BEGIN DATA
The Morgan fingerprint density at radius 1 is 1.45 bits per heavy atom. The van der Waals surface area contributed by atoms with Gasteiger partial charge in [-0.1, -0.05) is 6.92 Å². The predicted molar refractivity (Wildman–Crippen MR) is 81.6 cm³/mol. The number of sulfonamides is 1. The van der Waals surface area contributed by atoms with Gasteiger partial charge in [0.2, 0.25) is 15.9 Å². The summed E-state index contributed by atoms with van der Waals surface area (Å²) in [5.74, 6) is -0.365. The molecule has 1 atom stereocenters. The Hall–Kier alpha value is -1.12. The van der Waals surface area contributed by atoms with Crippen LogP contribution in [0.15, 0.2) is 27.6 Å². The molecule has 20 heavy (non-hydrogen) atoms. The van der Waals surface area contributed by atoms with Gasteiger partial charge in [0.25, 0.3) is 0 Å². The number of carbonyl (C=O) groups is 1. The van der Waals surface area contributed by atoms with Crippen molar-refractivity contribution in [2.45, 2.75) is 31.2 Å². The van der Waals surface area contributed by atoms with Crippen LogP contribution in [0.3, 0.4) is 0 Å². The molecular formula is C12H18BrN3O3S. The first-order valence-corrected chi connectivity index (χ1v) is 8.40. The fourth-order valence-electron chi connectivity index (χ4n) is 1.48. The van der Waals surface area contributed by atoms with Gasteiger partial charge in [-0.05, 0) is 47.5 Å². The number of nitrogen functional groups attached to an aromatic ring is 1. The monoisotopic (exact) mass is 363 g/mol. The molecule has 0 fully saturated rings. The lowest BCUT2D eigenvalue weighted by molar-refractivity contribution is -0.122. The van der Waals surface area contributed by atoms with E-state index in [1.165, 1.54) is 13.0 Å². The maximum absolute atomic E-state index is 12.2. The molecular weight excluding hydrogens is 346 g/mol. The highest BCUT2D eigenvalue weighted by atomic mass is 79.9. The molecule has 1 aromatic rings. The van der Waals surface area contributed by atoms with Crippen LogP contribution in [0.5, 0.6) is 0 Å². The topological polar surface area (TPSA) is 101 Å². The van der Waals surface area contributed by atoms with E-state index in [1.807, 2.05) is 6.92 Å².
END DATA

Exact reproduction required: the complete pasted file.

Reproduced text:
The Morgan fingerprint density at radius 1 is 1.45 bits per heavy atom. The van der Waals surface area contributed by atoms with Gasteiger partial charge in [-0.1, -0.05) is 6.92 Å². The predicted molar refractivity (Wildman–Crippen MR) is 81.6 cm³/mol. The number of sulfonamides is 1. The van der Waals surface area contributed by atoms with Gasteiger partial charge in [0.2, 0.25) is 15.9 Å². The summed E-state index contributed by atoms with van der Waals surface area (Å²) in [5.74, 6) is -0.365. The molecule has 1 atom stereocenters. The Hall–Kier alpha value is -1.12. The van der Waals surface area contributed by atoms with Crippen LogP contribution in [0.15, 0.2) is 27.6 Å². The molecule has 20 heavy (non-hydrogen) atoms. The van der Waals surface area contributed by atoms with Gasteiger partial charge in [0.25, 0.3) is 0 Å². The number of carbonyl (C=O) groups is 1. The van der Waals surface area contributed by atoms with Crippen molar-refractivity contribution in [2.45, 2.75) is 31.2 Å². The van der Waals surface area contributed by atoms with Crippen LogP contribution in [0.3, 0.4) is 0 Å². The molecular formula is C12H18BrN3O3S. The first-order valence-corrected chi connectivity index (χ1v) is 8.40. The fourth-order valence-electron chi connectivity index (χ4n) is 1.48. The van der Waals surface area contributed by atoms with Gasteiger partial charge in [-0.05, 0) is 47.5 Å². The number of nitrogen functional groups attached to an aromatic ring is 1. The monoisotopic (exact) mass is 363 g/mol. The molecule has 0 fully saturated rings. The lowest BCUT2D eigenvalue weighted by molar-refractivity contribution is -0.122. The van der Waals surface area contributed by atoms with E-state index in [1.165, 1.54) is 13.0 Å². The maximum absolute atomic E-state index is 12.2. The molecular weight excluding hydrogens is 346 g/mol. The highest BCUT2D eigenvalue weighted by atomic mass is 79.9. The molecule has 1 aromatic rings. The van der Waals surface area contributed by atoms with Crippen LogP contribution in [0.5, 0.6) is 0 Å². The topological polar surface area (TPSA) is 101 Å². The van der Waals surface area contributed by atoms with E-state index in [1.807, 2.05) is 6.92 Å².